By Anthony Rhoads
In the past I have guided the Atlanta Falcons to a couple of Super Bowl championships.
No, I have never been a coach and never will be a coach but on my Madden ?99 computer game, I was able to take the Falcons to the pinnacle of success in the NFL.
In addition to winning in football, I've also beaten Tiger Woods, won an NBA championship and a Winston Cup points championship all on my computer.
With realistic graphics and statistics, it's amazing how advanced these games are now.
It's so realistic that if you choose to play the Falcons, Chris Chandler will surely get hurt, back-up quarterback Tony Graziani will play incredibly bad and the Falcons' defense won't be able to stop anybody.
The computer games now are a sports fan's dream and they're a far cry from the games in the late 1970s and early ?80s.
Back when I was in third grade, one of my friends had a Mattell electronic hand-held football game.
Even though it's archaic and quaint by today's standards, we were completely enthralled with it and played it for hours.
It didn't have realistic graphics and the players were just little red dots on a two-inch or so screen but it was fun. The sound effects were also great with blips, bleeps and special tones when a touchdown was scored. Around that same time period, my cousin had a Pittsburgh Steelers-Los Angeles Rams Super Bowl electric football game.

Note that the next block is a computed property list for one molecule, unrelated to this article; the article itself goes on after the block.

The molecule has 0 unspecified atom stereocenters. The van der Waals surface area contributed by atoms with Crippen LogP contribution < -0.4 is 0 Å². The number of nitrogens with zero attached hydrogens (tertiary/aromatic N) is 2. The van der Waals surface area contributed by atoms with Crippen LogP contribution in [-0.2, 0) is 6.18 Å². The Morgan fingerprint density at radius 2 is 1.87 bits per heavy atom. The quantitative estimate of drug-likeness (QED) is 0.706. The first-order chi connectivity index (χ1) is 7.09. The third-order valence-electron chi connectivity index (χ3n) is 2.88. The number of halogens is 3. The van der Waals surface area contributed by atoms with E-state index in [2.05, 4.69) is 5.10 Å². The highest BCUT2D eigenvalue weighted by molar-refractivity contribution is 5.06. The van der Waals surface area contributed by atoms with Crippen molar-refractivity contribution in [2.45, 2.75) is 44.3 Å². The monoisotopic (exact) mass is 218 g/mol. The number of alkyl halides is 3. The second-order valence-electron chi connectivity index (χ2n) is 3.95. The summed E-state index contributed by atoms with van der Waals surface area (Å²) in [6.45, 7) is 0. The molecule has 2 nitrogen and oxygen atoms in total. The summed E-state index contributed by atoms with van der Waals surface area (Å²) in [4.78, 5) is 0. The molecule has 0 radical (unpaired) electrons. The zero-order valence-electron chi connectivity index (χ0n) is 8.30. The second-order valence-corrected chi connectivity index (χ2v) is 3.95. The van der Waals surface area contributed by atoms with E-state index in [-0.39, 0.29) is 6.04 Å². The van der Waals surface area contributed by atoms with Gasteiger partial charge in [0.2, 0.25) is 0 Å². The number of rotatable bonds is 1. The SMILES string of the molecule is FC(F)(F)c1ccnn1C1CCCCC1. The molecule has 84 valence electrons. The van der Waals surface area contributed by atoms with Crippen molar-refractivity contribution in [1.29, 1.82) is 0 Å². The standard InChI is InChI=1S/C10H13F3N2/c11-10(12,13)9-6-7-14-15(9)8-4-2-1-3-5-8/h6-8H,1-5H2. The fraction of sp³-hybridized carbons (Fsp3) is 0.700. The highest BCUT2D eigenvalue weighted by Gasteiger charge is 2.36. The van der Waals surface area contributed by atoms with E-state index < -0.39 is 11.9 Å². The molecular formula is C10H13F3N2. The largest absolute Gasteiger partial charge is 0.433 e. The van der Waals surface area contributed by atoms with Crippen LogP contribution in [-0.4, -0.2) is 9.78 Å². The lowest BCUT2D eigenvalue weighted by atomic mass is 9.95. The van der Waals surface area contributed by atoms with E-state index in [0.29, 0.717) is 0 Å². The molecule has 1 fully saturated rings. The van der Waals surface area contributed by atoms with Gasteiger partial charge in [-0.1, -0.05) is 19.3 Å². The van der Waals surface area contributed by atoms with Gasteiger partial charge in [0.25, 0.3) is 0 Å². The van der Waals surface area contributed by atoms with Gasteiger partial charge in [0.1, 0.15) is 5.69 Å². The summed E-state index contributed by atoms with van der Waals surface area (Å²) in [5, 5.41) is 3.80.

The playing surface was a metal football field and the players were little ceramic figures on a green plastic base. When you turned on the field with an electric switch, the field would buzz and that would cause the players to move. And that wasn't all. The game also came with a cardboard scoreboard, a yellow plastic kicker/quarterback, a set of plastic goal posts and a set of tiny, foam rubber footballs.
The instruction booklet explained that the toy was not only a source of fun for kids but real-life coaches also used it to diagram plays and game situations. Wow!
When I was in fifth grade, I finally got an electric football game for Christmas. It was the Oakland Raiders-Philadelphia Eagles Super Bowl version. I was in heaven during that holiday season.
I also had a late 1960s-early 70s baseball board game that my mom bought for me second hand. That was another game that I loved.
It also had a cardboard scoreboard and the game came with a set of circular cards that you inserted onto the field. When it was a players' turn at bat, you put the card into the plastic slot and spun the arrow to see if the player would get a hit, a strikeout, a ground out or a fly out.
The front of the instruction booklet proudly proclaimed that it was the most realistic baseball game today and it even had quotes from Major Leaguers saying how realistic the game was. Whooo!
By the time I was in junior high school, things had really progressed with the Atari systems. The version of the football game I had wasn't bad for its day but the players were little stick figures and you couldn't kick or punt.
Those were the days.
Anthony Rhoads is a sports writer for The Daily. He can be reached at firstname.lastname@example.org.